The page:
Pity — because PVR works. At my company, we built a base of millions of users using just PVR. But agencies won’t embrace it because there are no huge media buys associated with it — no large budgets — no glamourous WSJ articles to point to.  

Take it from me (after having spent lots of $$$ in agency fees) – agencies don’t innovate – they follow.  Maybe that’s why clients are frustrated.

Judy Shapiro


It’s all about share of mind

There are lots of ways to reach people online – blogs, podcasts, social networks, YouTube. You name it and a new tactic seems to come out of the woodwork every other day. And sure – everyone wants to get noticed but in business, getting noticed is nice but getting lots of quality attention is even better and that’s the name of the game.  

Getting noticed by people who can advocate your product or service is the secret sauce to successful PR and viral marketing (a.k.a. PVR – public + viral relations ). From social networkers and customers to the press, Trenchwars is all about fighting the visibility battle & winning!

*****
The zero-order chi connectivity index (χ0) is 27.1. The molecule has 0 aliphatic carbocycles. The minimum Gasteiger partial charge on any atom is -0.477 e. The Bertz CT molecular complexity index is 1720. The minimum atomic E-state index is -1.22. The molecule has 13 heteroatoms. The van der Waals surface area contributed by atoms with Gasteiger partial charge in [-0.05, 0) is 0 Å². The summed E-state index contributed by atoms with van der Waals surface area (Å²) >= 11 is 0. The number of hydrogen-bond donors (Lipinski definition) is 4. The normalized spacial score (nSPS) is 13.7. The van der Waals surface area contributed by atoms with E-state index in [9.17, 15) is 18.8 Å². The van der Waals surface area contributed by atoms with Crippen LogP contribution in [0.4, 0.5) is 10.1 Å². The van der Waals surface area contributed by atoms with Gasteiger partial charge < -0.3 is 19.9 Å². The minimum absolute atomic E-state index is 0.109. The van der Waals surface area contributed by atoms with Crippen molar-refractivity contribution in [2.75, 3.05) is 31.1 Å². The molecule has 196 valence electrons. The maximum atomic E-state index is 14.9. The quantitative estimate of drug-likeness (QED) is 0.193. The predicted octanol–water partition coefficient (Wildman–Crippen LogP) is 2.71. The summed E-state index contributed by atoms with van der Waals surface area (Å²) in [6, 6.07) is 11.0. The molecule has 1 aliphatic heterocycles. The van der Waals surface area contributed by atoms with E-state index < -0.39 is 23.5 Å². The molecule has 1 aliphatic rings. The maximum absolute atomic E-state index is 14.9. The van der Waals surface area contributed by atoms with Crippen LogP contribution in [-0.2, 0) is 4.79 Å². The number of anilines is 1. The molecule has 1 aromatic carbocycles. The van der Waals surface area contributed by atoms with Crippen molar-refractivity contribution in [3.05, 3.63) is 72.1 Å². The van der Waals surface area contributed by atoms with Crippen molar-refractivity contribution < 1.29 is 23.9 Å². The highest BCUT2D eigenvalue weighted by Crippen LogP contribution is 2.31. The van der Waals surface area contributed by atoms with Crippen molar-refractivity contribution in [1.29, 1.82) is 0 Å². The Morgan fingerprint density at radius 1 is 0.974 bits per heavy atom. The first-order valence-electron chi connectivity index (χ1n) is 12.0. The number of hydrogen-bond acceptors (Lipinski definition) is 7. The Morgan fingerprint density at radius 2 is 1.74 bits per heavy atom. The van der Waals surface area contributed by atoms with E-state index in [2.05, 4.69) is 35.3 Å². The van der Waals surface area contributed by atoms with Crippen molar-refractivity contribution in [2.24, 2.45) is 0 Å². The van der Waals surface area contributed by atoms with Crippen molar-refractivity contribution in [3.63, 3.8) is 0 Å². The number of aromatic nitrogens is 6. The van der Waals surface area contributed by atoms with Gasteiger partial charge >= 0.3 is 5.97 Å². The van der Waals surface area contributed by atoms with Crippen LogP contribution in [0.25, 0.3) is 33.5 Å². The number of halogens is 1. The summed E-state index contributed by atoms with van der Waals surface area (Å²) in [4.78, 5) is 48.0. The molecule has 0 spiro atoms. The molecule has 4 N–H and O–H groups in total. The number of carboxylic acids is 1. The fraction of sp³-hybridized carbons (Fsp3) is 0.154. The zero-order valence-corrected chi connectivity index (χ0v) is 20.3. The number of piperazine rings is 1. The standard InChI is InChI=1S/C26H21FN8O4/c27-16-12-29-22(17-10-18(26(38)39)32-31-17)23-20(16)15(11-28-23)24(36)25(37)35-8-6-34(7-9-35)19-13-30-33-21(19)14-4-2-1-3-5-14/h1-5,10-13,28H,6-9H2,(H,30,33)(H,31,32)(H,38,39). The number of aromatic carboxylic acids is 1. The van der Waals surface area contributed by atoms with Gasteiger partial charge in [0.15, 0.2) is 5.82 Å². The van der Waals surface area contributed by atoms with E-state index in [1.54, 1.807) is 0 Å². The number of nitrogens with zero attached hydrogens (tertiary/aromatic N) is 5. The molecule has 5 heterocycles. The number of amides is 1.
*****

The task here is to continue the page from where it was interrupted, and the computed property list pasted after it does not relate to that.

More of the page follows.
Here are some practical steps you can take to start your own PVR trenchwar campaign.   

1) Start simple.

Set realistic goals that you can achieve.  A starting goal for instance might be to just identify the big bloggers in your segment and track them. Respond to their posts and if appropriate submit content to them. 

2) Track your progress.

Sign up for Google alerts about your company, your competitors and your industry. See who’s making noise and how. There are valuable lessons. This service is free and it is chock full of insight. 

3) Incrementally add tactics.

Once you are comfortable in the blog-o-sphere – add one tactic at a time. Maybe you do a fun YouTube schtick. Post and experiment. Learn how get traction. Then be more aggressive – add more tactics as you master their value to your business. 

4) Create a User Forum. 

This is a powerful way to engage your customers (and competitors). Get social networkers to be moderators. They will be happy to play as it gives them a platform too. 

5) Work the Press Release Angle.

Create a PR engine by sending out lots of releases (and I mean lots). If you can stand it – try and do one a week. There are tons of free distribution channels out there so the only cost is your time to create the release. Your goal should not really be to tempt the New York Times to print a story – but rather to gain visibility to your target. What is news for the media and what is news to your prospective customer is entirely different. Recognize that distinction and play it up. As an aside, remember releases are usually written in a “neutral” third party voice. Stick to that – it sounds more credible. Again – you will see how you are doing via the Google alerts. 

Finally – be patient. It can months of work before you start seeing results – just like farmer can not reap the wheat without first doing the prep. With patience, your crop will come in 🙂  

Judy Shapiro